Robert Clark was head of production for the company between 1949 and 1958, and insisted on tight budgeting and the use of pre-existing properties such as books or plays as these already had a demonstrated "public value".
Robert Clark (1905–1984) was a Scottish film executive best known for being head of production at Associated British Picture Corporation in the late 1940s and 1950s.

Frederick Gotfurt

Frederic Gotfurt
German-born Frederick Gotfurt was Clark's scenario editor in this period, but his command of English was imperfect and the contracted actor Richard Todd doubted Gotfurt's ability to access the quality of the dialogue in a script.
In the 1940s and 1950s he was scenario editor at Associated British Picture Corporation and was heavily relied upon by head of production Robert Clarke.

Richard Todd

Richard Andrew Palethorpe Todd
German-born Frederick Gotfurt was Clark's scenario editor in this period, but his command of English was imperfect and the contracted actor Richard Todd doubted Gotfurt's ability to access the quality of the dialogue in a script.
His former agent, Robert Lennard, had become a casting agent for Associated British Picture Corporation and advised him to try out for the Dundee Repertory Company.

Sound film

talkietalkiessound
During its early years the company's most prominent work was that directed by Alfred Hitchcock, including the film Blackmail (1929), usually regarded as the first British all-talkie.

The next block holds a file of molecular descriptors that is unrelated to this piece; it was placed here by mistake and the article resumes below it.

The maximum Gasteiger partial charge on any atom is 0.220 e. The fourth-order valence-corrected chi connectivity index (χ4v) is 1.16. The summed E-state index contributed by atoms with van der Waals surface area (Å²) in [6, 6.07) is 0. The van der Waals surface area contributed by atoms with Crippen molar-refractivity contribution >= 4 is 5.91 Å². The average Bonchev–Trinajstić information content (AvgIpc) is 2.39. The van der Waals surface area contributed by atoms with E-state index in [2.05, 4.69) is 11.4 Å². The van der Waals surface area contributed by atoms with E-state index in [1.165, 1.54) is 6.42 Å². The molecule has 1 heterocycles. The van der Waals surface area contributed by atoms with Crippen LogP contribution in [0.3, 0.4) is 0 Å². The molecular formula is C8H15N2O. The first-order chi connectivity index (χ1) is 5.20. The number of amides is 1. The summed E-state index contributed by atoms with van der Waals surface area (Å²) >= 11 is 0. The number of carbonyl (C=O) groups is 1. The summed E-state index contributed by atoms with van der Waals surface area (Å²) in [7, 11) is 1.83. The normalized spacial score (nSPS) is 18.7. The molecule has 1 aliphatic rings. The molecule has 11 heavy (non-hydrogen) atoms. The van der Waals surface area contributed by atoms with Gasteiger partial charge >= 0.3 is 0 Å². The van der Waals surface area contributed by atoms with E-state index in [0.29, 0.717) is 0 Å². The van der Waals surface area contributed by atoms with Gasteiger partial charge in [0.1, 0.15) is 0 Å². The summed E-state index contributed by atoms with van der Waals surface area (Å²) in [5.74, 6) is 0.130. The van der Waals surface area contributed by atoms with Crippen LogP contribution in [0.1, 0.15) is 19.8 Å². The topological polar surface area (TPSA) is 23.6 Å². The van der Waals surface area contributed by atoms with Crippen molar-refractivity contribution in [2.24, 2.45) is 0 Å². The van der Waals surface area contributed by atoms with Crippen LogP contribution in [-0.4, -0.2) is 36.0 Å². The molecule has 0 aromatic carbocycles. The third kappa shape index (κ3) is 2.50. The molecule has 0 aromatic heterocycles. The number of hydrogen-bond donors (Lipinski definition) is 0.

A British International Pictures (BIP) production, it was recorded on RCA Photophone, General Electric having bought a share of AEG so they could access the Tobis-Klangfilm markets.

J. Lee Thompson

J. L. ThompsonThompson
During this period though, the company produced its best remembered titles such as The Dam Busters (Michael Anderson, 1954), and Ice Cold in Alex (1958), whose director J. Lee Thompson was ABPC's most productive during the 1950s.
British International Pictures hired him as a screenwriter.

Joseph Grossman

He appointed Joseph Grossman, formerly manager of the Stoll Studios, his Studio Manager.
(Joe married Oswald Stoll's secretary, Esther Josephs, in 1922.) In 1927, John Maxwell, manager of British International Pictures (later Associated British Picture Corporation), offered him the Studio Manager job at Elstree, where he remained until his death.

Michael Anderson (director)

Michael AndersonAndersonHis father
During this period though, the company produced its best remembered titles such as The Dam Busters (Michael Anderson, 1954), and Ice Cold in Alex (1958), whose director J. Lee Thompson was ABPC's most productive during the 1950s.
Anderson then signed a contract with Associated British Picture Corporation (ABPC) for whom he wound up making five films.

The Young Ones (1961 film)

The Young Onesfilm of the same namemotion picture
Later successful features from ABPC itself included several films built around the pop singer Cliff Richard, such as The Young Ones (1961) and Summer Holiday (1963).
The film was produced by the Associated British Picture Corporation and shot at their Elstree Studios.

Gaumont-British

Gaumont BritishGaumont British DistributorsGaumont British Picture Corporation
Hitchcock left the company in 1933 to work for the rival British Gaumont.